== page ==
Exclusive: CPL Club Owners Chipped In To Pay Eddies Player Salaries
After months of rumours, this weekend saw it come to light that the Canadian Premier League had taken over day-to-day and football operations for FC Edmonton while helping club owner Tom Fath look for a seller for the struggling CPL side.
As it turns out, it hasn’t just been the league office helping FC Edmonton through its tough times.
Northern Tribune has now learned that multiple other club owners stepped in to pay FC Edmonton’s staff and player expenditures starting midway through last season’s summertime bubble. Fath – who had invested millions into the club since he launched it as an NASL franchise in 2010 – told the league that he would be unable to fund the CPL side just prior to the start of the bubble itself.
Pivoting to ensure the season remained intact, club owners from around the league stepped up big: the extent of intra-league aid is said to have reached a figure of over a million dollars, which goes well beyond what most would consider reasonable expectations from outside help.
To put it plainly: in some environments, it would have been more likely for FC Edmonton to simply fold and have its league license transferring elsewhere, just like the Ottawa Fury in the USL. Instead, there was coast-to-coast aid from the domestic league to keep the founding club afloat.
With the CPL set to continue running FC Edmonton until a new buyer is found and vetted, however, it’s unclear if other club owners will continue to chip in for player and staff salaries, or if the onus of personnel payment will fully transfer to the league’s head office itself. Fath is set to remain on the proverbial sidelines for the time being, with the league naming him as a strategic advisor.
While rumours of player non-payment have also cropped up of late, these appear to be false: the transition between player and staff salary payments from The Fath Group to league and club ownership appears to have been fairly seamless, and none of our sources from inside Edmonton or out knew of any specific non-payment issues.
Signs Had Been There
The Fath Group had made significant moves to minimize club expenditures ahead of the 2021 CPL season, the most significant of which was the decision to shut down the club’s academy. With Clarke Stadium being a struggle in terms of atmosphere and draw, however, the return to home markets at the end of the bubble didn’t spark a significant amount of seat sales in a gate-driven league.
The Eddies have struggled to draw consistent crowds since re-launching in 2019, though there are a lot of moving pieces as to why: results on the pitch didn’t help and neither has the pandemic, though the CPL side has clearly failed to attract Edmonton’s sizeable demographic of soccer fans.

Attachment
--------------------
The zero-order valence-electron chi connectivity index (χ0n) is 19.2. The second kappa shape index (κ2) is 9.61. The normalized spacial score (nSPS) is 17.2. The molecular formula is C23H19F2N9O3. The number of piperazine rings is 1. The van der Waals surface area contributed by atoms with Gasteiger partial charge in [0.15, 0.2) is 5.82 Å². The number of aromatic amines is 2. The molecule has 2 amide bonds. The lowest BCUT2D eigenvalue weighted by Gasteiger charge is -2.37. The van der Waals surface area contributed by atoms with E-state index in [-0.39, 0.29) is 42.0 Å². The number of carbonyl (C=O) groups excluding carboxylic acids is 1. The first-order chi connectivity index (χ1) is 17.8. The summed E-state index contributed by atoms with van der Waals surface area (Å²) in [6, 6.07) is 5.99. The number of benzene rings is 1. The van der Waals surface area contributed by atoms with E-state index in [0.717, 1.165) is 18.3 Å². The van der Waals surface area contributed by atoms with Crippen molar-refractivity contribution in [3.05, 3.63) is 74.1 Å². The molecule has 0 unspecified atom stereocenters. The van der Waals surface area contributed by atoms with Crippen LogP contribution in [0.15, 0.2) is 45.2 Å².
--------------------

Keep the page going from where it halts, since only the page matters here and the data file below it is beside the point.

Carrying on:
“The reality is if you want to be a club to represent and give back to the community, you must be in the community,” said former Eddies head coach Jeff Paulus on Twitter. Whoever the new owners end up being, they’ll need to take big action to win the city’s heart, especially with Edmonton having multiple existing pro sports teams.
Digging Out Of The Hole
The league is now set to run the show in Edmonton until a new owner is found, which suggests that CPL brass are committed to Edmonton as a club license holder and won’t be transferring its league license elsewhere.
Back in November, Club President Eric Newendorp had admitted that it would take the club time to ‘dig itself out of the hole’ it was currently in, with the pandemic having significantly harmed the fiscal state of the club – though he didn’t reveal the extent of this damage at the time.
With FC Edmonton now getting a second chance through league intervention, the 2022 CPL season will be a crucial one for the club. It’ll be interesting to see how the league invests in the side, as its performances both in the ticket booth and on the pitch could go a long way in attracting new investors.
To that end, the club’s roster rebuild will be an interesting one: with the tab for player salary cost having been shared amongst other league owners last season, will a league-run FC Edmonton aim for the minimum salary cap this year, or will it spend beyond this minimum in an effort to put out a more attractive product on the pitch?
At the moment, there’s a lot of unknowns with player retention and additions. Eddies head coach Alan Koch remains with the side, though assistant coach Jay Bhindi announced his departure last week. With club star Easton Ongaro hoping to head to Europe and players like Connor James and Allan Zebie retiring early, there’s expected to be a lot of change in the locker room.
Newendorp has always been firm believer that the club needs to secure its own venue, with the city-owned Clarke Stadium proving to be a bust when it comes to branding, matchday atmosphere, and fan experience. For new owners coming in, finding FC Edmonton a new home is expected to be a big ticket item on a list of many fixes.
“They want to sugarcoat or hide the stadium issues, but for the casual twenty-something crowd there are no pubs or restaurants within walking distance and for families, not the best area to walk around in, so a decision on transportation to get there.” explained former Eddies head coach Jeff Paulus on Twitter.
All-told, FC Edmonton is getting a chance few clubs in its position would get. With the Alberta-based side now just months away from its fourth-ever CPL season, the improvements made under league guidance will make or break its potential sale to new ownership. You can bet fiscal status of potential buyers will be carefully vetted, too.